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Shelf Talkers: Canada Day 2016 Edition

Canada Day IS a special day, so this month, we have a special Canada Day edition of the Shelf Talkers column, an oversize special, with booksellers from coast to coast talking about some of their favourite Canadian books.

I think it’s easy, for many of us, to take the July 1 holiday for granted. I mean, what better way to kick off the heights of summer than with a stat, right? Especially when that stat is on a Friday, so you’ve got a three-day weekend. Time you can spend grilling and sipping and hiking and gardening and swimming and generally playing in the sun (though, if you’re me, the long weekend seems, traditionally, to be one of cleaning and organizing and general housework, I’m not sure why).

Too often, though, the significance of July 1 is lost, or overlooked. It’s not just any holiday, it’s Canada Day, a chance to celebrate what it means to be Canadian.

This is not as easy as it appears. As Canadians, we tend not to go in for jingoism or fervent national pride. We’re well aware of our problem areas, our shadows. Sure, there are fireworks (literally, in some places), but we tend to be thoughtful about what Canada means, what Canada is.

The other thing we tend to do is celebrate year-round, in our own low-key way. Look at the arts. We’re talking about a nation unified in its support of Tragically Hip singer Gord Downie following the announcement of his cancer. And we’re a nation that regularly has writers appearing on the shortlists for international prizes.

But even that is somewhat ridiculous—we don’t need international recognition for our writers; we know Canada’s literature belongs on the world stage. It’s a given. More importantly, and crucially, we’re a nation that supports our writers at home, through our bookstores. It’s not just Canada Day—365 days a year Canada’s independent booksellers are leading the cheers (subdued cheers, Canadian style) for our writers and their books.

But Canada Day IS a special day, so this month, we have a special Canada Day edition of the Shelf Talkers column, an oversize special, with booksellers from coast to coast talking about some of their favourite Canadian books.

This weekend, take some time and visit your local independent bookseller. Thank them for all they do. Ask them what they recommend, and buy a book or three. Then raise a glass, and watch the fireworks.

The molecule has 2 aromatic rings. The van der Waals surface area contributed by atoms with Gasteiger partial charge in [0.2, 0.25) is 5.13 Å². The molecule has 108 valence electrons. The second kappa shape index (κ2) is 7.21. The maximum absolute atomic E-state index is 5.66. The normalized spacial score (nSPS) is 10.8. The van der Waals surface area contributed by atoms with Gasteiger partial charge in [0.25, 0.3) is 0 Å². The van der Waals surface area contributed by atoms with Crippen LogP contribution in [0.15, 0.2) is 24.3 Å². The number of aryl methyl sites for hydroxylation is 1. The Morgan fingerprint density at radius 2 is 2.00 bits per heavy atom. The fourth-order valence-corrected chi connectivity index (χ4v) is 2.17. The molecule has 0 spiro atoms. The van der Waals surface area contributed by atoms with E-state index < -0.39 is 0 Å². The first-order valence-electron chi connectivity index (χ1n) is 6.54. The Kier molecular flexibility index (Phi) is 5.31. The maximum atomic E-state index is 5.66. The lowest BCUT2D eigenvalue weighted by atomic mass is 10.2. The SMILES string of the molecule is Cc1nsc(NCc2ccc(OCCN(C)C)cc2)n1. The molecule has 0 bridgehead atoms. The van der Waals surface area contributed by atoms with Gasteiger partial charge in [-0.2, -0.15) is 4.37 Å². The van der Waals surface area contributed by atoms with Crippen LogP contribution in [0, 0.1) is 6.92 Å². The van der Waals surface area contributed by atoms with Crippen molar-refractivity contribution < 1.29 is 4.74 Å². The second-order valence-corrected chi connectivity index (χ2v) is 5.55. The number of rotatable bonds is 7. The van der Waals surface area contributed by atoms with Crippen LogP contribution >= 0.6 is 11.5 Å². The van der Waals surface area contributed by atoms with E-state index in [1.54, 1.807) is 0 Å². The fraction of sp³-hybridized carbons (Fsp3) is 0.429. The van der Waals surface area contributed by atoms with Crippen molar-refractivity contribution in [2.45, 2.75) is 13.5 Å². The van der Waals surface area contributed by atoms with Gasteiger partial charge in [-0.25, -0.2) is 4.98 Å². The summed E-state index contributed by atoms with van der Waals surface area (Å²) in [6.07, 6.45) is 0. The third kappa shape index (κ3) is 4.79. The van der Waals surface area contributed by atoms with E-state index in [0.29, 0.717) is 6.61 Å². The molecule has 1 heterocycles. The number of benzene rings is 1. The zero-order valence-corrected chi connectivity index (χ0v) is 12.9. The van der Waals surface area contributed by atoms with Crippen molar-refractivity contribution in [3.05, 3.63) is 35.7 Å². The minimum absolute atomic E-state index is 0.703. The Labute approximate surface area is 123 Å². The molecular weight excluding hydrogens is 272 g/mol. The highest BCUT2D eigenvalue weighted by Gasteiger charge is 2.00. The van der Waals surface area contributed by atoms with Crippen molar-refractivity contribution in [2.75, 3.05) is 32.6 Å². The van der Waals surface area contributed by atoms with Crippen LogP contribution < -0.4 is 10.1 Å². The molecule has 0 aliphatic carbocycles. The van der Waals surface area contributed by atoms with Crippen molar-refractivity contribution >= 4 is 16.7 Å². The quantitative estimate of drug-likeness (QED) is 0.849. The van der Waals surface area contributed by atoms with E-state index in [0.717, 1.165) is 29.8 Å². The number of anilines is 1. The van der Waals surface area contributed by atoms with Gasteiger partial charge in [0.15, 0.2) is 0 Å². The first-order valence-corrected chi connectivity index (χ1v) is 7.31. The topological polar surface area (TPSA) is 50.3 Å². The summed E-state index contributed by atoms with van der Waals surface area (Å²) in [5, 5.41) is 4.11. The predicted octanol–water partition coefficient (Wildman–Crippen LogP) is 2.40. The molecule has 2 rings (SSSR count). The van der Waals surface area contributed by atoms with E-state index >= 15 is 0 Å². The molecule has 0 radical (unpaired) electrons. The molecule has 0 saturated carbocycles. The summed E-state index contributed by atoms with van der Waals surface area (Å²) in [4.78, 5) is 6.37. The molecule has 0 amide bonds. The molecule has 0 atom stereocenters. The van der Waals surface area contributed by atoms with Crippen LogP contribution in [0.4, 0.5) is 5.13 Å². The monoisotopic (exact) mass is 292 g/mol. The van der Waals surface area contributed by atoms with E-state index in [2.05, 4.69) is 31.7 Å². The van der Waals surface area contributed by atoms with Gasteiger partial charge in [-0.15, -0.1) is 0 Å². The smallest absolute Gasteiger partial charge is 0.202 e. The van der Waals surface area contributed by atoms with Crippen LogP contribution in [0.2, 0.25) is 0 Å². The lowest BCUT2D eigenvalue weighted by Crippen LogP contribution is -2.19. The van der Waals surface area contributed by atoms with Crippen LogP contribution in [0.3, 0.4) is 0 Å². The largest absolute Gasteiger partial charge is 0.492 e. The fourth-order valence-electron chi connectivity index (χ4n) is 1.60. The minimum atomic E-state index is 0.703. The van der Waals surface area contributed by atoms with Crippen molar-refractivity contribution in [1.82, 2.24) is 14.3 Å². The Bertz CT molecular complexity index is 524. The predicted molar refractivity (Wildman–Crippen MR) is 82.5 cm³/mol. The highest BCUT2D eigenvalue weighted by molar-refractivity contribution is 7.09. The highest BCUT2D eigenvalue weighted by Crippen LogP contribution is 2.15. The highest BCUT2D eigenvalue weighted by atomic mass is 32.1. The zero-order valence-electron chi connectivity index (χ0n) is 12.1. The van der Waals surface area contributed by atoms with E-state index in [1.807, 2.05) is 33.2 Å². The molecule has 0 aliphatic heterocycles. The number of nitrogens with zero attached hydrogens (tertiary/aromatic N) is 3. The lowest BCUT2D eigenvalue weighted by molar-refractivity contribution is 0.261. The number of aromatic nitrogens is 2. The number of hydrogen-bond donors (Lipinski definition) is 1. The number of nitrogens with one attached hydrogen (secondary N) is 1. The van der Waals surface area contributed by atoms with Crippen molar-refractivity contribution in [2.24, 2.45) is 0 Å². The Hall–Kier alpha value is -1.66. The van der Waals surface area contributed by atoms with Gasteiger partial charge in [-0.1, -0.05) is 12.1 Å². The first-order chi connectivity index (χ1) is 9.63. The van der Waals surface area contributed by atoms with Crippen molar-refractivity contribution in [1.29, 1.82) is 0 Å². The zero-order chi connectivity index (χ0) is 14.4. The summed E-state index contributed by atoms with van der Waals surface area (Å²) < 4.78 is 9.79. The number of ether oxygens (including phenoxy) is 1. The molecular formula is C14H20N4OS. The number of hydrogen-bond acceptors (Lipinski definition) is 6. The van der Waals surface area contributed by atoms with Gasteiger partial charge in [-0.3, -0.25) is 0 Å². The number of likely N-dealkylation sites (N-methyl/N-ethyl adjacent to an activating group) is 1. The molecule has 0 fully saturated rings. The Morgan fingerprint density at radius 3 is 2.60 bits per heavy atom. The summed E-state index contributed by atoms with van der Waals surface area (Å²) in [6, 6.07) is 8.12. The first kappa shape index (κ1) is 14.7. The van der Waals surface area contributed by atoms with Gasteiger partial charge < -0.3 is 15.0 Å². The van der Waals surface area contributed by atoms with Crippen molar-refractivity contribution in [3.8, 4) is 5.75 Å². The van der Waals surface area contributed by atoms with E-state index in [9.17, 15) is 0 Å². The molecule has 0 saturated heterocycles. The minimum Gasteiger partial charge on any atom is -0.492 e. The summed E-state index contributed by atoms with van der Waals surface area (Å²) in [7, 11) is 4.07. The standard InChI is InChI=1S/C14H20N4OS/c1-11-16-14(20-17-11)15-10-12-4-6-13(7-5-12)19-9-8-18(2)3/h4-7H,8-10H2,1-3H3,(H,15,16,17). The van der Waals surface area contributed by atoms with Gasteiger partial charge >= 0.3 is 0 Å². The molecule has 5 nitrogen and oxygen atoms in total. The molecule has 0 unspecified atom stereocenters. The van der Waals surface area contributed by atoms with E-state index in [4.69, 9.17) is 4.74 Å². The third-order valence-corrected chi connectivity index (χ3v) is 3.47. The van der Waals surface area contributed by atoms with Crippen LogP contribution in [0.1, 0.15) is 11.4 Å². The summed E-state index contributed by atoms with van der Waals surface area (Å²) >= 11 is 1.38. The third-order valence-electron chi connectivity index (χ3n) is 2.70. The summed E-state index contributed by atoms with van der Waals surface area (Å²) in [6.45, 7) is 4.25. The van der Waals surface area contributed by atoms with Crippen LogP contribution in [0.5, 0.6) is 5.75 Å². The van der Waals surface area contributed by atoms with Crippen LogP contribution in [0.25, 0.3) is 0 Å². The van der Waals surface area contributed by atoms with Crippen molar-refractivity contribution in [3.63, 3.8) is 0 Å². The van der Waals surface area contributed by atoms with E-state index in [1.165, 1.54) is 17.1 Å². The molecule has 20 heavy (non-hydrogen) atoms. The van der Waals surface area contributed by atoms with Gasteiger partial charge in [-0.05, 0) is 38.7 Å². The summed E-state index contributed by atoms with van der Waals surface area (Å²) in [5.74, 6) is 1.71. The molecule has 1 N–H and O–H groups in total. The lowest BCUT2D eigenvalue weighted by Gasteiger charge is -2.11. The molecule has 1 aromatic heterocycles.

The Bookseller: Tracey Higgins, Bryan Prince Booksellers (Hamilton, ON)

The Pick: Flickers, by Arthur Slade

Flickers is a deliciously creepy, atmospheric mystery for young adults. In 1920s Hollywood, two sisters are drawn into the dark world of the mysterious director, Mr. Cecil. As one pursues a career in the new talkie films, her more bookish sister becomes intrigued by the director himself, and the death of their parents. I read this book compulsively in one sitting, enthralled with the setting and the relationship between the two sisters. Once you’re a chapter in, you won’t be able to put this one down.



The Bookseller: Jim Schmidt, Galiano Island Books (Galiano Island, BC)
The Pick: Cadillac Cathedral, by Jack Hodgins

Lovers of Stephen Leacock and Robertson Davies will recognize Hodgins as their literary offspring. When the quirky characters in this story steal a 1930s hearse and begin their leisurely journey to the city to claim the body of a recently-deceased friend (and perhaps, for one of them, to rekindle a long-ago romance) nothing goes as planned. This funny, heart-warming story is infused with the essence of rural Vancouver Island life, and a wonderful introduction to Hodgins' writing that will likely send first-time Hodgins readers looking for more.

The Bookseller: Talia Freimanis, Book Warehouse Main Street (Vancouver, BC)


The Pick: Oscar of Between, by Betsy Warland